Our company’s vision is that “We commit to making food safe and available, everywhere.” Part of the commitment involves giving back to society, leveraging our technology to people’s benefit. Aseptic technology allows food and beverages to reach areas in the world where they couldn’t before, which definitely contributes to improving the access to nutrition.
Through our Food for Development Office (FfDO), which works with a variety of partners to initiate, promote, and support school milk and school feeding programs across the globe, Tetra Pak is participating in initiatives in over 50 countries like Guatemala, Nigeria, Pakistan, and Russia.
One very interesting initiative is what we call Tetra Pak Dairy Hubs. Our FfDO has identified that in several countries in the world, small dairy farms were having a lot of difficulty selling their production into the processed milk market. Dairy Hubs create a more effective collection network, with more milk collected faster, delivering high volume of supplies of fresh milk. They connect local small holder farmers, government agencies, and industry partners to maintain their existence while reaping the many benefits of volume production. A Dairy Hub typically brings together 15 to 20 villages with 800 to 1,000 small holder farmers and up to 10,000 cows. The dairy farmers work in close cooperation with dedicated dairy processors, who set up a number of milk collection points with milk cooling tanks, where the farmers can deliver their milk every day.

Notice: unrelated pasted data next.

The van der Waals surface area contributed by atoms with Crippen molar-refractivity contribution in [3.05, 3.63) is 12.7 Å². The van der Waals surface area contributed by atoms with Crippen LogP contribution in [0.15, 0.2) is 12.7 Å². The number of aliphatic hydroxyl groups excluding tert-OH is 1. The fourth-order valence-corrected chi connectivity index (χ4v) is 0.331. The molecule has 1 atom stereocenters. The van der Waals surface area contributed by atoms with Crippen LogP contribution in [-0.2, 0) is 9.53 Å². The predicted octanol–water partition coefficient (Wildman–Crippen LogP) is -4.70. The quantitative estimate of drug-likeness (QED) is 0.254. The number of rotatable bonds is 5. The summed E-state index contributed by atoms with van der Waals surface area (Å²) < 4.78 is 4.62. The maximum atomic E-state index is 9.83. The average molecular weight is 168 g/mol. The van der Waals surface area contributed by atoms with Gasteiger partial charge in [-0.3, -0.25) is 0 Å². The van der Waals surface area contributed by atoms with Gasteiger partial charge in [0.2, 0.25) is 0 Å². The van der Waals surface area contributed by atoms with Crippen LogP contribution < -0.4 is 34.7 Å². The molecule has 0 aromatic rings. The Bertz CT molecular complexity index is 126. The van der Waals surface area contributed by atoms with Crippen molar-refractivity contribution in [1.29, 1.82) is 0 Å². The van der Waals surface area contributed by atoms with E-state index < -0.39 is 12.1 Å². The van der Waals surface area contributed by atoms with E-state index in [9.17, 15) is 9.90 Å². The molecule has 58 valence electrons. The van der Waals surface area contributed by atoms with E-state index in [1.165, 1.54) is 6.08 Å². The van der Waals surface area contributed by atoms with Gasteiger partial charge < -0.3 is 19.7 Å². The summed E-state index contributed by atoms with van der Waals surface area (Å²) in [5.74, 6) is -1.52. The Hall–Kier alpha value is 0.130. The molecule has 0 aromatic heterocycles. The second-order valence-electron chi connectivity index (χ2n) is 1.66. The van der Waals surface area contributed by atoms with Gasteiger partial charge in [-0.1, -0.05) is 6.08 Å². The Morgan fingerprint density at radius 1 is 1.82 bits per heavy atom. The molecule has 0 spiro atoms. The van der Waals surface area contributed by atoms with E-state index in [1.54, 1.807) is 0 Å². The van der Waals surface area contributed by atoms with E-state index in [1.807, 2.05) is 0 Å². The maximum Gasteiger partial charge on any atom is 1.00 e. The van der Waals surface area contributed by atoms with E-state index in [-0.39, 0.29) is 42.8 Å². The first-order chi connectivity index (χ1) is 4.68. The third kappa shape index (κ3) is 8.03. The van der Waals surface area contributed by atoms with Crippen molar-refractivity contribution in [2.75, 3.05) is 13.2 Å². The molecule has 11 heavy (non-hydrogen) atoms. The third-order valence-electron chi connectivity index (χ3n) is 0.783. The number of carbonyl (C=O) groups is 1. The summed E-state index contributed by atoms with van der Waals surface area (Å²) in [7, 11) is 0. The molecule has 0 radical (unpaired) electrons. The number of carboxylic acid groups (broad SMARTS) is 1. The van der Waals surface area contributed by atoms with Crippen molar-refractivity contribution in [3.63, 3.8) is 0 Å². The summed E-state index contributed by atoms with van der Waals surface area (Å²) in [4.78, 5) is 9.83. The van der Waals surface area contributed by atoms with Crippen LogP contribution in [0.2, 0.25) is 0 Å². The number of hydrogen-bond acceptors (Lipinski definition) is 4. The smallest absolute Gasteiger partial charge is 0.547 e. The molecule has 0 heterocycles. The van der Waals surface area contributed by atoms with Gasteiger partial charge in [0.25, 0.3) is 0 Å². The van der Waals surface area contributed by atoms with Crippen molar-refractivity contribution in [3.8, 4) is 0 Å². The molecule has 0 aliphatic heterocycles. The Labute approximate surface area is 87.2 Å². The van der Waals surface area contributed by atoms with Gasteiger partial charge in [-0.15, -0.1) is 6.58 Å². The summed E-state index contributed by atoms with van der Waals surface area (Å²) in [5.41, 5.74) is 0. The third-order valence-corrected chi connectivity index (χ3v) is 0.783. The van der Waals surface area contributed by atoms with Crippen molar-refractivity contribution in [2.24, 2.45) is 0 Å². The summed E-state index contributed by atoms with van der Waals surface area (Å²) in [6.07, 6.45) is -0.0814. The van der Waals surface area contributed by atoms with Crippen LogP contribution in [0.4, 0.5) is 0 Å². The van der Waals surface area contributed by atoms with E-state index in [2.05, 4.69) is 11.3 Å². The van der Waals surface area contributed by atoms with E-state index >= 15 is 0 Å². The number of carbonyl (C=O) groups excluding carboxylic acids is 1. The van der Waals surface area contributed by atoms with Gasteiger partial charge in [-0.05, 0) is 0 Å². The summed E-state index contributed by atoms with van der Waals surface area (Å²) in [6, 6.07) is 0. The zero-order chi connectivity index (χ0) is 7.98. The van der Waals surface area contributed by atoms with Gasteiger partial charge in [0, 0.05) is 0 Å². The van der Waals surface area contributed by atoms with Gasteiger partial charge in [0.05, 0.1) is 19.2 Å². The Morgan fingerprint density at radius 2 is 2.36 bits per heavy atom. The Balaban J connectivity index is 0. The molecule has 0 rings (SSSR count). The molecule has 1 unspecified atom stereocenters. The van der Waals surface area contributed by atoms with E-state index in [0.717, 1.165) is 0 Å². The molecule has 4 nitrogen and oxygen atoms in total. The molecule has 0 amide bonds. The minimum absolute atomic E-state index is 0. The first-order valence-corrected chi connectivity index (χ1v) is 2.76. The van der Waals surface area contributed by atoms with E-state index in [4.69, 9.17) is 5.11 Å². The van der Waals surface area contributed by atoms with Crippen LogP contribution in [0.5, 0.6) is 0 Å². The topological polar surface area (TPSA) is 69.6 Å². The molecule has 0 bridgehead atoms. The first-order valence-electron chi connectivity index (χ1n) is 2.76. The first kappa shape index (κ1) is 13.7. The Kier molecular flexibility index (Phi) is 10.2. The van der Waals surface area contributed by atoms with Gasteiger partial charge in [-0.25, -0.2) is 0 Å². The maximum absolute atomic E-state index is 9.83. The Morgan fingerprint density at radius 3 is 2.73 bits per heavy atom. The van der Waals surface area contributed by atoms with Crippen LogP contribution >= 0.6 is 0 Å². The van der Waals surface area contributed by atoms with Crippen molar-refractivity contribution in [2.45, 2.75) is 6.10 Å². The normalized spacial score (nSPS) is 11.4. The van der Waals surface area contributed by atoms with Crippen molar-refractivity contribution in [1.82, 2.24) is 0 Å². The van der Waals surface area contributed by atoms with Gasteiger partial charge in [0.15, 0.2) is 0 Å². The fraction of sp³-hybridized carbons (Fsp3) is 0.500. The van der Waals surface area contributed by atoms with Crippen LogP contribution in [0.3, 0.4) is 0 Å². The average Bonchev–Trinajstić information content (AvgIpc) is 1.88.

We also participate in the United Nations Global Compact in support to the 10 principles in the areas of human rights, labour, the environment, and anti-corruption. We are committed to supporting and promoting the Compact’s principles in our everyday business. This is in line with our traditional way of working and follows Tetra Pak’s vision, Code of Business Conduct and Mission Statement, which refers to our belief in “responsible industry leadership, creating profitable growth in harmony with environmental sustainability, and good corporate citizenship.”